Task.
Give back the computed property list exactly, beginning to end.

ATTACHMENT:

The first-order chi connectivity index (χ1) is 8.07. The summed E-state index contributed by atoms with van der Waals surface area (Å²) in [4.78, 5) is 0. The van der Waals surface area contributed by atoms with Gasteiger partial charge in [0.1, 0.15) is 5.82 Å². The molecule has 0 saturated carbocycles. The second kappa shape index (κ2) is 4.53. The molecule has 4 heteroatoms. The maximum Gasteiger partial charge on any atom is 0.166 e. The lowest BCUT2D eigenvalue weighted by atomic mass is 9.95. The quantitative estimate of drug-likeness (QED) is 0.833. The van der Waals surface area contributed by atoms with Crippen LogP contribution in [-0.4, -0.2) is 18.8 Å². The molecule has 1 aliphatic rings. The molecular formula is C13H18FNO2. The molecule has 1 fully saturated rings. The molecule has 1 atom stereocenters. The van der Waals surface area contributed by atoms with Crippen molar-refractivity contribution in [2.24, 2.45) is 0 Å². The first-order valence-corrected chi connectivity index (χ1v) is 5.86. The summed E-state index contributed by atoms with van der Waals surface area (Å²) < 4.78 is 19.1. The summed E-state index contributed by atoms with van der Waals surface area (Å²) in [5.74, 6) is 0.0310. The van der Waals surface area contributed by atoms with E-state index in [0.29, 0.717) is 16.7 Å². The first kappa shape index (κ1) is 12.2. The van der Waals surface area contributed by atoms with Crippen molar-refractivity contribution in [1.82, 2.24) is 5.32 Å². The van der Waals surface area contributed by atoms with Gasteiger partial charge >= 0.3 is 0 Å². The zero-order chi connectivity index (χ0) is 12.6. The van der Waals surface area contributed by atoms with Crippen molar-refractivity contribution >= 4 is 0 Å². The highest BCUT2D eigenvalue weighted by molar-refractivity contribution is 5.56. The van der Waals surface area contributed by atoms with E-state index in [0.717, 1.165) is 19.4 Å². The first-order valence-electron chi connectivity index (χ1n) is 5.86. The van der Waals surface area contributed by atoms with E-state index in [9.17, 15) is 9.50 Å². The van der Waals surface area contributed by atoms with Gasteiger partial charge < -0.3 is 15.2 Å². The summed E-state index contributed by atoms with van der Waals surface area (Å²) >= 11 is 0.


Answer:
The first-order chi connectivity index (χ1) is 8.07. The summed E-state index contributed by atoms with van der Waals surface area (Å²) in [4.78, 5) is 0. The van der Waals surface area contributed by atoms with Gasteiger partial charge in [0.1, 0.15) is 5.82 Å². The molecule has 0 saturated carbocycles. The second kappa shape index (κ2) is 4.53. The molecule has 4 heteroatoms. The maximum Gasteiger partial charge on any atom is 0.166 e. The lowest BCUT2D eigenvalue weighted by atomic mass is 9.95. The quantitative estimate of drug-likeness (QED) is 0.833. The van der Waals surface area contributed by atoms with Crippen LogP contribution in [-0.4, -0.2) is 18.8 Å². The molecule has 1 aliphatic rings. The molecular formula is C13H18FNO2. The molecule has 1 fully saturated rings. The molecule has 1 atom stereocenters. The van der Waals surface area contributed by atoms with Crippen molar-refractivity contribution in [2.24, 2.45) is 0 Å². The first-order valence-corrected chi connectivity index (χ1v) is 5.86. The summed E-state index contributed by atoms with van der Waals surface area (Å²) < 4.78 is 19.1. The summed E-state index contributed by atoms with van der Waals surface area (Å²) in [5.74, 6) is 0.0310. The van der Waals surface area contributed by atoms with E-state index in [0.29, 0.717) is 16.7 Å². The first kappa shape index (κ1) is 12.2. The van der Waals surface area contributed by atoms with Crippen molar-refractivity contribution in [1.82, 2.24) is 5.32 Å². The van der Waals surface area contributed by atoms with Gasteiger partial charge >= 0.3 is 0 Å². The zero-order chi connectivity index (χ0) is 12.6. The van der Waals surface area contributed by atoms with Crippen molar-refractivity contribution >= 4 is 0 Å². The highest BCUT2D eigenvalue weighted by molar-refractivity contribution is 5.56. The van der Waals surface area contributed by atoms with E-state index in [0.717, 1.165) is 19.4 Å². The first-order valence-electron chi connectivity index (χ1n) is 5.86. The van der Waals surface area contributed by atoms with E-state index in [9.17, 15) is 9.50 Å². The van der Waals surface area contributed by atoms with Gasteiger partial charge < -0.3 is 15.2 Å². The summed E-state index contributed by atoms with van der Waals surface area (Å²) >= 11 is 0.